At a Glance
Kids with learning and thinking differences might not find birthday parties as fun as other children do.
Parties require organization and social skills—that can be tricky for many children.
Lots of traditional party activities can feel overwhelming for kids with learning and thinking differences.
Cake! Balloons! Presents! Friends! Birthday celebrations are meant to be fun. But kids with learning and thinking differences may have trouble enjoying themselves at a friend’s birthday party. (Even their own birthday party may feel uncomfortable or overwhelming.) Here are some things that can trip up kids at a birthday party.
1. Birthday parties require organization skills.
Think about all the steps involved in learning about and eventually making it to a friend’s party (for children age 8 and older):
Your child receives an invitation, in person or online.
She needs to tell you about it and ask permission to go. (Older kids must secure a ride.)
She must respond to the birthday child.
She has to pick out a present.
She needs to remember the gift and whatever else the host has asked her to bring to the party.
She has to be on time.
That’s a lot to keep straight! It can be difficult for kids with learning and thinking differences—especially those with executive functioning issues—to follow through on that many steps. Your child may need your assistance to make sure that she remembers to RSVP, make a card and bring a present.
2. Birthday parties rely on social skills.
Parties are all about interacting with others. Your child is expected to talk to other party guests, say “Happy Birthday” to the birthday child and thank him for the invitation. Your child may need to ask other adults for more juice or where the bathroom is.
All of this can be especially tough for kids who have trouble with spoken language and social skills challenges. For example, kids who have trouble with self-control might cut the line to hit the piñata or grab the first piece of cake. If your child has issues picking up on social cues, she might have difficulty sitting quietly while the birthday child opens presents.
Kids who have trouble making friends at school might feel awkward seeing children they recognize but don’t know well. If your child has a hard time starting conversations with new people and is surrounded by strangers, she may feel self-conscious or uncomfortable.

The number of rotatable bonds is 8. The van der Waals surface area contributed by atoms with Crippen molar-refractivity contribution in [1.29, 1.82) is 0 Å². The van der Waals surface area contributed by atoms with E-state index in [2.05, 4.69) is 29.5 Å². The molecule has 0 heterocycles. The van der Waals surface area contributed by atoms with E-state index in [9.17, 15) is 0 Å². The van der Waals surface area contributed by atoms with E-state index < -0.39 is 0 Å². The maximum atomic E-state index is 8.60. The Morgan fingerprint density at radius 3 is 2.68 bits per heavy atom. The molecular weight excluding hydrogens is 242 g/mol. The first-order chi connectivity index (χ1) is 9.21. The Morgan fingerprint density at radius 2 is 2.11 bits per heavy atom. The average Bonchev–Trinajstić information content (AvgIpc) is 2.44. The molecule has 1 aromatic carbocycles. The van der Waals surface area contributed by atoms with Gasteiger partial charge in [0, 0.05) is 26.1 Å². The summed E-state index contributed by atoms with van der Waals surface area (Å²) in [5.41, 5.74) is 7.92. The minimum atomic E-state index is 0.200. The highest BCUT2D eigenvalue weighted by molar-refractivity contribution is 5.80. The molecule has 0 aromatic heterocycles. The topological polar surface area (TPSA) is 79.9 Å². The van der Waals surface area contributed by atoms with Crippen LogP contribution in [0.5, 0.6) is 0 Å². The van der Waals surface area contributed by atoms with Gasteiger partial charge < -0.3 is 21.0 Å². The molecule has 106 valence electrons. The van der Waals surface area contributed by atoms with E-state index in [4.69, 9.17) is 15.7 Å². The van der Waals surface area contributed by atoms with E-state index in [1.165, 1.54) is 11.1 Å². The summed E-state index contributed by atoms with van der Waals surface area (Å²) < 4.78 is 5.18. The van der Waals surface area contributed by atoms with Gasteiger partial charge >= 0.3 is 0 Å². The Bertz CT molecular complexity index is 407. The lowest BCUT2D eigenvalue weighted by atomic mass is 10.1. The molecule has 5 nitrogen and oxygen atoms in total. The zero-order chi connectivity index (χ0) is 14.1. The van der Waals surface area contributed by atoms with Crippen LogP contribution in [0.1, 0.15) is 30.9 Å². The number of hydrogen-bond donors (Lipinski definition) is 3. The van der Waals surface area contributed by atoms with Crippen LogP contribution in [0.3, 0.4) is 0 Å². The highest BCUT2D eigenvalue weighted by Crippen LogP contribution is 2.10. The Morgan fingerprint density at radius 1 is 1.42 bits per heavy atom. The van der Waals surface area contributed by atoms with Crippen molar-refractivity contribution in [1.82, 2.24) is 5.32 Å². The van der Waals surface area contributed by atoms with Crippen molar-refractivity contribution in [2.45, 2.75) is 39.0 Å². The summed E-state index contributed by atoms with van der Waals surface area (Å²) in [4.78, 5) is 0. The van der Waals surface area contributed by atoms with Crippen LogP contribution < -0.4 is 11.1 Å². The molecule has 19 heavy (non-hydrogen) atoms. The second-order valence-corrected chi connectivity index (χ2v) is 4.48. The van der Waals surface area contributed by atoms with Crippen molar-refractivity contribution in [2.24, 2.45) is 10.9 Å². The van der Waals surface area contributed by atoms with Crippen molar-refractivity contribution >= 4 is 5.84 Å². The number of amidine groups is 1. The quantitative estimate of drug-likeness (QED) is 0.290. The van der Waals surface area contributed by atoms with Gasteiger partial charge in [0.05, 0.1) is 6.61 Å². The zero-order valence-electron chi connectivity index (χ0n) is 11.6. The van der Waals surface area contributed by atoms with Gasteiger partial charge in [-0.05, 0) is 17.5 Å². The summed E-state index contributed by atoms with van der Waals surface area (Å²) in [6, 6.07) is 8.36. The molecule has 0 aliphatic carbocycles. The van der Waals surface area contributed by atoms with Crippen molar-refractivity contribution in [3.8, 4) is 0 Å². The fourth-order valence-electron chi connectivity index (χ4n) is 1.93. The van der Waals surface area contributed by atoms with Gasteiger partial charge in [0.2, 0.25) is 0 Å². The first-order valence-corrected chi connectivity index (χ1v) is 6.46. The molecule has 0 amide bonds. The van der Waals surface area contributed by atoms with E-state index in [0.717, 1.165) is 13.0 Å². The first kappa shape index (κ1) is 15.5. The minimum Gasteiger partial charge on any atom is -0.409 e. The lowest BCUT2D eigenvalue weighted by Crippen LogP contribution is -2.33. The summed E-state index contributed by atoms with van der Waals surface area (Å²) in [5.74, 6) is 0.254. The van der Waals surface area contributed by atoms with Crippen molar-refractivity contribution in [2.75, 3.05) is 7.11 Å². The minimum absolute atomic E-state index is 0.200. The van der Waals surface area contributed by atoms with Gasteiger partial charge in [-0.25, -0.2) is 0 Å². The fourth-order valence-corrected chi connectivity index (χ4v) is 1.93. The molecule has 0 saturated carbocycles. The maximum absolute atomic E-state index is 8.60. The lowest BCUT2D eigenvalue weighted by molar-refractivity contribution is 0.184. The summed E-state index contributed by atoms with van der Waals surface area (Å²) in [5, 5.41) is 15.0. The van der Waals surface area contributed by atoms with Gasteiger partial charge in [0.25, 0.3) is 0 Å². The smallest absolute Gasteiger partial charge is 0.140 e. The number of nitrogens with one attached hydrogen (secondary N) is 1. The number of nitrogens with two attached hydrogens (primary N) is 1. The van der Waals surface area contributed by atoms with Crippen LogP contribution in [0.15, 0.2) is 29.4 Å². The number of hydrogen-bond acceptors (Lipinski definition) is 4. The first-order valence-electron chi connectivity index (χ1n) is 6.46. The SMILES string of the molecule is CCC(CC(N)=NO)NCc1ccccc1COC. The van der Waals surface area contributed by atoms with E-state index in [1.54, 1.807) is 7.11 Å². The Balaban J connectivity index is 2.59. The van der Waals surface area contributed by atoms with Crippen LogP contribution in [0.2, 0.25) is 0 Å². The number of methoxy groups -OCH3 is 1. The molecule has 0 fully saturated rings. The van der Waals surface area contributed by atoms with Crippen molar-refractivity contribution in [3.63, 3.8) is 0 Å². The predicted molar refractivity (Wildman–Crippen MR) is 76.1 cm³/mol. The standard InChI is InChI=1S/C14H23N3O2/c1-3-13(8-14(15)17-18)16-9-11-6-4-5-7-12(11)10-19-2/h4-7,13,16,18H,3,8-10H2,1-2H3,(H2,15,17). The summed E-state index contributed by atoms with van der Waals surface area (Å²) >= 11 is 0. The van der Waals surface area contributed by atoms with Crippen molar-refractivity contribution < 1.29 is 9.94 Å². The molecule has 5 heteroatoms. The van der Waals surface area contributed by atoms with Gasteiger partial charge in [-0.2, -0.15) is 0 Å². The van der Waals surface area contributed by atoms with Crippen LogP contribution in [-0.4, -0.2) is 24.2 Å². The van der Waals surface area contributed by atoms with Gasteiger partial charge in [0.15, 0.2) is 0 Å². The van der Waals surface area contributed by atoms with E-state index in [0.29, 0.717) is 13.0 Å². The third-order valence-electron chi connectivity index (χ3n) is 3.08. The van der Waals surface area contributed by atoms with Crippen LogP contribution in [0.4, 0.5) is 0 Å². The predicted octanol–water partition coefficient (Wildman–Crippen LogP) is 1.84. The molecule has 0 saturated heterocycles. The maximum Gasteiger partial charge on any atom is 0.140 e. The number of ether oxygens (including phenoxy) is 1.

3. Birthday parties can be overwhelming!
A lot goes on at birthday parties: There might be organized games or activities. There will likely be music and singing. Your child might not see food she’s used to. She might have lots of treats she doesn’t usually eat at home.
If your child becomes overwhelmed in crowded, noisy places, she may have trouble handling the commotion at a laser tag arena, for example, and want to leave. On the other hand, if your child feeds off the energy of people around her, she may become hyper or out of control.
How you can make birthday parties more manageable
You know your child best. When deciding whether to let her go to a party, try to learn as much as you can about who will be there and what will take place. Once you have the facts, you can make a more informed decision about whether your child should go.
For example, a gymnastics party might not be the right fit for a child who has issues involving movement. If your child has sensory processing issues, a party at a ball pit could spell trouble. The more you know about the party, the easier it will be to talk to your child about what she’ll experience.
Role-playing what will take place can be helpful for younger children—it can help them think through some of the trickier situations they might encounter. By preparing ahead of time, you’re helping make sure the party is fun for everyone.
Kids with learning and thinking differences may have trouble with the organization and social skills that birthday parties require.
You can help make parties more manageable for your child. Beforehand, ask about who will be there and what will take place.
Prepare your child with details to make the event more fun.